Isolation and nucleotide sequencing of lactose carrier mutants that transport maltose

R. J. Brooker, T. H. Wilson

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56 Citations (Scopus)

Abstract

The wild-type lactose carrier of Escherichia coli has a poor ability to transport the disaccharide maltose. However, it is possible to select lactose carrier mutants that have an enhanced ability to transport maltose by growing E. coli cells on maltose minimal plates in the presence of isopropyl thiogalactoside (an inducer of the lac operon). We have utilized this approach to isolate 18 independent lactose permease mutants that transport maltose. The relevant DNA sequences have been determined, and all of the mutations were found to be single base pair changes either at triplet 177 or at triplet 236. The nucleotide changes replace alanine-177 with valine or threonine, or tyrosine-236 with phenylalanine, asparagine, serine, or histidine. Transport experiments indicate that all of the mutants have faster maltose transport compared with the wild-type strain. Position 177 mutants retain the ability to transport galactosides, such as lactose and melibiose, at rates similar to the rate of the wild-type strain. In contrast, the position 236 mutants are markedly defective in the ability to transport galactosides. With regard to secondary structure, alanine-177 and tyrosine-236 are located on adjacent hydrophobic segments of the lactose carrier that are predicted to span the membrane. Thus, the results of this study indicate that the substrate recognition site of the lactose carrier is located within the plane of the lipid bilayer. In addition, a tertiary structure model is proposed that suggests how certain transmembrane segments might be localized relative to one another.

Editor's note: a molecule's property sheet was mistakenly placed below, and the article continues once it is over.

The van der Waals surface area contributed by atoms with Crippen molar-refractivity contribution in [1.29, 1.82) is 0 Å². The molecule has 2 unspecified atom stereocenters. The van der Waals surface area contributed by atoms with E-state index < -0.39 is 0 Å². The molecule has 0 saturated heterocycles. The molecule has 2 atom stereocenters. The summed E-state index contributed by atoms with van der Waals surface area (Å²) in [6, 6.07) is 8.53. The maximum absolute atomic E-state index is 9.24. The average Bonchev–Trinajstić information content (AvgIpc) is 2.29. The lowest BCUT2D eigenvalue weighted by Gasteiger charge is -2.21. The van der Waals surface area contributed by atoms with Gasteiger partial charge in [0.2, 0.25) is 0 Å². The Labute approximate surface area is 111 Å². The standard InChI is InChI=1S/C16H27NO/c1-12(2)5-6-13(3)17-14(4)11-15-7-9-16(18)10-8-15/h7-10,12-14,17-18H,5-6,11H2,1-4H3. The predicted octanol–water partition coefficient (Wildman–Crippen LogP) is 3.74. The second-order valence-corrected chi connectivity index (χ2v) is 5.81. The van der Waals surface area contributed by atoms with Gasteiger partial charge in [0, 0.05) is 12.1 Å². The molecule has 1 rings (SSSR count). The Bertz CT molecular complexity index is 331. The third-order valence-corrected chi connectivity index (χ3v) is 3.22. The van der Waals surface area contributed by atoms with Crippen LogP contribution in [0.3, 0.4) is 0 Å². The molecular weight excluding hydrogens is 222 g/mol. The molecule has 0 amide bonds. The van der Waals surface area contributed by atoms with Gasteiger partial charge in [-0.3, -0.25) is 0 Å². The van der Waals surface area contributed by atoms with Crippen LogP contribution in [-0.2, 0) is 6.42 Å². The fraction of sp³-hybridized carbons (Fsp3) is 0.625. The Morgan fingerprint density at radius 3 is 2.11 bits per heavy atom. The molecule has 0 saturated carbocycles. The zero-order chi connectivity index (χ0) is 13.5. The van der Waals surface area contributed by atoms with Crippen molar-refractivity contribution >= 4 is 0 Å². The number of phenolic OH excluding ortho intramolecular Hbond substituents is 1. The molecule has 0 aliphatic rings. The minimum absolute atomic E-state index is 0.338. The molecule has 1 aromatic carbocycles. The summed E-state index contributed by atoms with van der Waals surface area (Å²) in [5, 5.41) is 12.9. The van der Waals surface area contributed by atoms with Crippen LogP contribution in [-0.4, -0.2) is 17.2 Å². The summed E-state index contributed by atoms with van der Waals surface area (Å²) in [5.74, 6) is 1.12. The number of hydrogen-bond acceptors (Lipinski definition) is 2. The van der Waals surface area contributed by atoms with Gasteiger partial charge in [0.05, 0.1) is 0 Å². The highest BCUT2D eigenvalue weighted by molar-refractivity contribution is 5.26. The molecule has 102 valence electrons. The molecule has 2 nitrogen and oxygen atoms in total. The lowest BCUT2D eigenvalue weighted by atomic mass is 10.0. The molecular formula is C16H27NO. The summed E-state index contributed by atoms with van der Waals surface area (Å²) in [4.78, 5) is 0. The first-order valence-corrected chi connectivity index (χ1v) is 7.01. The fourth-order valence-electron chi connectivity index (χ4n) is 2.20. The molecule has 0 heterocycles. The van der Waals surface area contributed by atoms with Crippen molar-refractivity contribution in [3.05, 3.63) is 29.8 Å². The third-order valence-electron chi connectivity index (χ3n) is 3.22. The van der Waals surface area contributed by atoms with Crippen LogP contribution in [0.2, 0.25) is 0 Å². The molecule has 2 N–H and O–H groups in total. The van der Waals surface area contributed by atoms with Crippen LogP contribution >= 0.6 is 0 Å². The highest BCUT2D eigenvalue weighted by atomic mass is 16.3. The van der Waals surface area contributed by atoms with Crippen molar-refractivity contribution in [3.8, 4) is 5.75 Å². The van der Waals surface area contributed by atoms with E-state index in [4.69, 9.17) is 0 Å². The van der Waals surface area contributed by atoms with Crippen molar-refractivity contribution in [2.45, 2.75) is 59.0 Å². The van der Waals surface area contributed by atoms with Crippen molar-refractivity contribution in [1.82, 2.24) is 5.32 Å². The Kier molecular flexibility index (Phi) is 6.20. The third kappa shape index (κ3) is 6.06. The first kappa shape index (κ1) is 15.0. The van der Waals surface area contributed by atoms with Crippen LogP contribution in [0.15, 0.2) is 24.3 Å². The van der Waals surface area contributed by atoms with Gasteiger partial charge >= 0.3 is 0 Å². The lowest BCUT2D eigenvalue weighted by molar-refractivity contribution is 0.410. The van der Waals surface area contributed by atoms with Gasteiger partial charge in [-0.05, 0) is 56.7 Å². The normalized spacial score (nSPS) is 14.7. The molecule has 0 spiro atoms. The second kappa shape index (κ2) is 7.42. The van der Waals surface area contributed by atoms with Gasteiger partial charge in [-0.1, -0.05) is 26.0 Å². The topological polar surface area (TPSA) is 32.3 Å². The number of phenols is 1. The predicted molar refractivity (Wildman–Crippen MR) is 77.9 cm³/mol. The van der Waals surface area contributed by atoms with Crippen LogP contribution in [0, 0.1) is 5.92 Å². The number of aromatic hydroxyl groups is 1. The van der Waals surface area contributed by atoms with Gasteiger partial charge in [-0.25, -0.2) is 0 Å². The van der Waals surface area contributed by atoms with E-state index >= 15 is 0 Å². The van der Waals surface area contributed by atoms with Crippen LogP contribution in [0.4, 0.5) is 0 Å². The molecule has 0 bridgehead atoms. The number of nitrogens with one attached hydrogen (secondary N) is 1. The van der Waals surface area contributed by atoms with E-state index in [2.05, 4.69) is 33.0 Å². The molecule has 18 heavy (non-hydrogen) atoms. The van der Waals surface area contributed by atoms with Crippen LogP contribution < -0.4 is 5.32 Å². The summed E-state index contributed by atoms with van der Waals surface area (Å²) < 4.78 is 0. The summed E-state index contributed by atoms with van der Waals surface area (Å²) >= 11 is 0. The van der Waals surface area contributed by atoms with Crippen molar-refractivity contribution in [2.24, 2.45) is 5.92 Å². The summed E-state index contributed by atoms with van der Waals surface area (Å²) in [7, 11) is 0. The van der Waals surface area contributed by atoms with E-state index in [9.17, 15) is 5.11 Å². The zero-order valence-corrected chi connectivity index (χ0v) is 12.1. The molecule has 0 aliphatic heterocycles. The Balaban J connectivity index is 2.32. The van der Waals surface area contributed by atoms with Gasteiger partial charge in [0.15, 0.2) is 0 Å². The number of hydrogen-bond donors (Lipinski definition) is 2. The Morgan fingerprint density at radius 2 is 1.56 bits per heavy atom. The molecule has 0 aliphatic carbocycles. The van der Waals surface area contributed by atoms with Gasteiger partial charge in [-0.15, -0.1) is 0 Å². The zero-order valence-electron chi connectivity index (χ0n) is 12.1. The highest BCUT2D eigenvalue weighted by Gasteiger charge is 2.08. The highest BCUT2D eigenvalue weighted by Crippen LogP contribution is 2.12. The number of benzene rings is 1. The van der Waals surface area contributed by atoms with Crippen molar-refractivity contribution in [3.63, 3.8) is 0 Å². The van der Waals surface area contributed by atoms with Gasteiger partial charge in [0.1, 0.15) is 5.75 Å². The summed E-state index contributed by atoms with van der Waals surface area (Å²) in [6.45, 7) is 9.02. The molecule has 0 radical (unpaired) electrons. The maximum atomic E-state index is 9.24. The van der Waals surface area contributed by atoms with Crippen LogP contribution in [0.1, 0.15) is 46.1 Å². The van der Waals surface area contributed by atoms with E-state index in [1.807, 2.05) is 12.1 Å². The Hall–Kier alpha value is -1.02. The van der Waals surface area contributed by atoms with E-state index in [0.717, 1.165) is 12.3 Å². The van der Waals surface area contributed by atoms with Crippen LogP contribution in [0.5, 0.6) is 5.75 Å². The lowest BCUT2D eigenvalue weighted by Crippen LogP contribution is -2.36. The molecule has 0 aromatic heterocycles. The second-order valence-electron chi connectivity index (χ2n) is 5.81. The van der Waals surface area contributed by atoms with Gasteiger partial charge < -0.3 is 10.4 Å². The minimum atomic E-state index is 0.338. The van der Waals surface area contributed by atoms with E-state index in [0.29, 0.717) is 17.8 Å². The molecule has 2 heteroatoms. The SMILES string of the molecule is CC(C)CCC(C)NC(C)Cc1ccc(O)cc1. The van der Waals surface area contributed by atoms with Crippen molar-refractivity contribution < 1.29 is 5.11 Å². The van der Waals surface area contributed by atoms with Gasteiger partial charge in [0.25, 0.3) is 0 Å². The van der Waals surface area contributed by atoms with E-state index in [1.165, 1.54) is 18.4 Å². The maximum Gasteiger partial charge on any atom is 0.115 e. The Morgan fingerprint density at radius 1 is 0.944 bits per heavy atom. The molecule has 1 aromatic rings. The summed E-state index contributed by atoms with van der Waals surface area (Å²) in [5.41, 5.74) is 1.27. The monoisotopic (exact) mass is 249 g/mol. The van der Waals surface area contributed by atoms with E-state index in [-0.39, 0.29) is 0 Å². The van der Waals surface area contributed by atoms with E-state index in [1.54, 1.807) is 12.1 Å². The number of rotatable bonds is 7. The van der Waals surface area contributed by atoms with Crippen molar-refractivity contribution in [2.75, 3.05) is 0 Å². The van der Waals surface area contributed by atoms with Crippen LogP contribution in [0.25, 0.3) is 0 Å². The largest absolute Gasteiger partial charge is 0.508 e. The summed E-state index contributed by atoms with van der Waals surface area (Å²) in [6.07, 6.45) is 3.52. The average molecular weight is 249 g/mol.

Original languageEnglish (US)